We first validated the antibodies for this study (Figure S1A-C and accompanying text), and then examined subsets of splenic T cells in the normal mouse. When we divided CD4 T cells into naive (CD44loCD62Lhi), effector memory (CD44hiCD62Llo), and central memory (CD44hiCD62Lhi) and CD8 T cells into naive (CD44lo) and effector/memory (CD44hi) populations, we found that effector CD4 cells demonstrated increased phosphorylation of many proteins over naive CD4 cells, while CD4 central memory cells had further increases. Similar results were observed with CD8 cells (Figure S2). We also determined the total levels of many signaling proteins with nonphosphorylation-specific antibodies. This revealed similar but milder trends, and effector and memory T cells contain in many cases more total protein compared with naive cells, as reported in the literature.11

We stimulated splenic T cells with cytokines involved in activation and Th1 differentiation, namely IL-2, IL-7, IL-12, or IL-15 (Figure S3A), and observed highly specific phosphorylation of STAT-4 and STAT-5A in response, correlating with known receptor expression patterns on T-cell subpopulations. Some cytokines elicited an “all-or-none response,” where on exposure a subpopulation of cells strongly phosphorylated a signaling molecule, while the remainder showed no response. For example, only approximately 10% of CD4 T cells (∼10%) responded to IL-2 treatment (Figure S3B). Finally, we stimulated T cells with interferon-γ (IFNγ), a cytokine important in GVHD (Figure S3C). This revealed highly specific phosphorylation of STAT-1 only in naive T cells, again in agreement with the cell-surface expression of IFNγR2, which is not found on effector T cells.12

We next turned to mouse models of T-cell alloactivation and GVHD. We first infused CFSE-labeled B6 T cells into irradiated syngeneic B6 CD45.1 or allogeneic C3FeB6F1 hosts. In allogeneic recipients, CFSEhi cells represent homeostatically proliferating donor T cells or nondividing cells, while CFSElo cells represent fast-cycling, alloactivated donor T cells.8 Analysis of recipients at various time points revealed a significant increase in STAT-3 (pS727) phosphorylation in donor alloreactive T cells in the spleen (Figure 1A) at 44 and 67 hours after infusion (P < .01 vs CFSEhi cells in allogeneic or syngeneic recipients by T(X) testing10). Alloreactive T cells displayed increased STAT-3 (pS727) phosphorylation with each cell cycle, particularly at 44 hours, while homeostatically proliferating syngeneic T cells showed relatively little increase in STAT-3 (pS727) phosphorylation. Signaling profiles in the spleen, liver, and lymph nodes were similar (not shown). We observed similar results in the model B6 → BALB/c (Figure S4).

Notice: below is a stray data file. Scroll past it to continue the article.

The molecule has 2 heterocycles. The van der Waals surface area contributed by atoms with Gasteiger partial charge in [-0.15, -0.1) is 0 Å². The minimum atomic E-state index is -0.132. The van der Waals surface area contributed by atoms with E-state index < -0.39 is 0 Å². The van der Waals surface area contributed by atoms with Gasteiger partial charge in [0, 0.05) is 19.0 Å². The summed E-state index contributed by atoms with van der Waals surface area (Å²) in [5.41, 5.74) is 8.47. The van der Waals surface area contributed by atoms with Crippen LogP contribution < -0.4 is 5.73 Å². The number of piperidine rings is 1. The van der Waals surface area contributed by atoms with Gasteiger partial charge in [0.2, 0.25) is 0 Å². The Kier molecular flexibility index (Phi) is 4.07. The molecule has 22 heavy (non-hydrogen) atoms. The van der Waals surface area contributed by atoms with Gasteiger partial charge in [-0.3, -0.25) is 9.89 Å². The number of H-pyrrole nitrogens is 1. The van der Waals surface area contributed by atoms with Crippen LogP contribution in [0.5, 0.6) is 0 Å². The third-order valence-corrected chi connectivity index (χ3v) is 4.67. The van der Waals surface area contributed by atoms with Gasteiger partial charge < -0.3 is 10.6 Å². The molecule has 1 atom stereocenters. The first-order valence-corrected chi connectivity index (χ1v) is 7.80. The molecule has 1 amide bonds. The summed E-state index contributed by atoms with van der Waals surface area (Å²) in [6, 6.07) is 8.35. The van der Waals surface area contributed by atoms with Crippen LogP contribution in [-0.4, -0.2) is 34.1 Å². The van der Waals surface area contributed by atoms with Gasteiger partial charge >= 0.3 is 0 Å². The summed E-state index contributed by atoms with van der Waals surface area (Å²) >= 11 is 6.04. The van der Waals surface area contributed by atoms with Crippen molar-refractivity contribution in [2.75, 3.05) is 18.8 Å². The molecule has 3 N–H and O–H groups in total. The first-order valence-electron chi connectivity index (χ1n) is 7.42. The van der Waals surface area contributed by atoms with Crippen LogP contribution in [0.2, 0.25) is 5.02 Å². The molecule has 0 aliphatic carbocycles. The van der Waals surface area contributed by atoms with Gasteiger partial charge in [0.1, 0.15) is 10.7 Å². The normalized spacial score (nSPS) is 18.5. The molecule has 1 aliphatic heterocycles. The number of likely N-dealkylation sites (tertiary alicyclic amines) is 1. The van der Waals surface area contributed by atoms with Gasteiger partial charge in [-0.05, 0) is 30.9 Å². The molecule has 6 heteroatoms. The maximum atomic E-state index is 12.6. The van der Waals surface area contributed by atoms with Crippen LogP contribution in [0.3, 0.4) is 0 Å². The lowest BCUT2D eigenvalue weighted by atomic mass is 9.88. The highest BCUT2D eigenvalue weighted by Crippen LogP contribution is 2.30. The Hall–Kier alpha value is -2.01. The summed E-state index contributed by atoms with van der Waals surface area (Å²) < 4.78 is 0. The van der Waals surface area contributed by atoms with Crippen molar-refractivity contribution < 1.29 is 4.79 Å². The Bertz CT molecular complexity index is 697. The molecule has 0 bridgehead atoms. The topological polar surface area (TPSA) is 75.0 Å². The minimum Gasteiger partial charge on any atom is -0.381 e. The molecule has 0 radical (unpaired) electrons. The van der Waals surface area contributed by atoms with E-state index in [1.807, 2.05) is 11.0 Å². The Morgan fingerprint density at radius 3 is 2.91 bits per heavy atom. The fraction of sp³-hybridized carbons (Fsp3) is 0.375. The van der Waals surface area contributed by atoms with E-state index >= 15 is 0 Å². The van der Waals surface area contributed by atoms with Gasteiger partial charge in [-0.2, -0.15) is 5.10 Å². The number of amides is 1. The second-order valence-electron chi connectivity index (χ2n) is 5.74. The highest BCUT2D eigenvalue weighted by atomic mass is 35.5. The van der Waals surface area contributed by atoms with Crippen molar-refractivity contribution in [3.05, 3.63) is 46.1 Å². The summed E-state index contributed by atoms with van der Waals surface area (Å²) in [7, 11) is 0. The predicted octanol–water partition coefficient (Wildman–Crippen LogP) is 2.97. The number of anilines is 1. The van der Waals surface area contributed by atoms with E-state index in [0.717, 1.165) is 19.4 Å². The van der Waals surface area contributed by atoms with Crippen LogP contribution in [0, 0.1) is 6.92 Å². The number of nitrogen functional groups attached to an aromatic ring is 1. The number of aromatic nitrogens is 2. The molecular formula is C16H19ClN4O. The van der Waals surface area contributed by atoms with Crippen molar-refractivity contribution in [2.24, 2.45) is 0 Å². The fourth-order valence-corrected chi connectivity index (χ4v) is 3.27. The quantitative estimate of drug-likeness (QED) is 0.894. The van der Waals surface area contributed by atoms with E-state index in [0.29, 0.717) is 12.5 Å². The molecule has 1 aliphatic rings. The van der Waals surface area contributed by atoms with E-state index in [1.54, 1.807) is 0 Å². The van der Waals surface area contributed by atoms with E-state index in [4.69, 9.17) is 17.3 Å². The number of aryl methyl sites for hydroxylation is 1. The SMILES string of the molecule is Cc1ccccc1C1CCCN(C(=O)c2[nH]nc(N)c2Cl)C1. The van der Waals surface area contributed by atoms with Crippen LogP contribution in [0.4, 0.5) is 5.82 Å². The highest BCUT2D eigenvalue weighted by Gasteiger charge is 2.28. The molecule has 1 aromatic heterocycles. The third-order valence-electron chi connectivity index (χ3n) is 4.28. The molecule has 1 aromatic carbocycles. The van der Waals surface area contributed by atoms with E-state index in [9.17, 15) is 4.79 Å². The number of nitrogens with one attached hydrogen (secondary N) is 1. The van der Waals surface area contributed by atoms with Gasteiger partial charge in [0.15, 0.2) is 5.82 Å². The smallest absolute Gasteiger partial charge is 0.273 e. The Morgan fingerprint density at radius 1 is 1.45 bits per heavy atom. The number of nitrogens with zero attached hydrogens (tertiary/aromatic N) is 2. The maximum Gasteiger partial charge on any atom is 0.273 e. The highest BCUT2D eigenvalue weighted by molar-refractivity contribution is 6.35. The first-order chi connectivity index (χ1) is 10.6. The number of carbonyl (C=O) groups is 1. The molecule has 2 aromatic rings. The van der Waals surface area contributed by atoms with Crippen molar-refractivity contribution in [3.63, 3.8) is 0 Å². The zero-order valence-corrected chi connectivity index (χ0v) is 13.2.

Figure 1

Donor alloreactive T cells in GVHD display a global increase in the phosphorylation of signal transduction proteins, including STAT-3 and ERK1/2. (A) A total of 107 CFSE-labeled purified B6 splenic T cells were infused into lethally irradiated B6 CD45.1 or C3FeB6F1 mice. Recipient spleens were analyzed at 4, 20, 44, and 67 hours for the proliferation of donor T cells and phosphorylation of selected intracellular signaling proteins. Bivariate plots demonstrating the proliferation with CFSE dilution versus the phosphorylation of STAT-3 (pS727) in both allogeneic and syngeneic settings are shown. Pink quadrant lines represent the limits of isotype control staining. These plots demonstrate an increase in the phosphorylation of STAT-3 with T-cell alloactivation (eg, at 44 hours) and proliferation, especially in the allogeneic setting. One of 3 independent experiments. (B) Lethally irradiated BALB/c mice (850 cGy) were transplanted with 5 × 106 B6 T cell–depleted bone marrow cells and 106 enriched B6 splenic T cells and harvested on day 14 after BMT. Donor T cells were analyzed by flow cytometry and levels of intracellular phosphorylated and total signal transduction proteins were compared with levels in the corresponding populations in nontransplanted B6 splenic T cells. All signal transduction proteins we examined demonstrated elevated levels of phosphorylation compared with levels in the corresponding naive B6 mouse. Naive donor T cells are not present at day 14 after BMT in T cell–replete transplants and were thus not analyzed. Populations were compared with corresponding populations in the normal B6 mouse. N = 8. One of 2 independent experiments.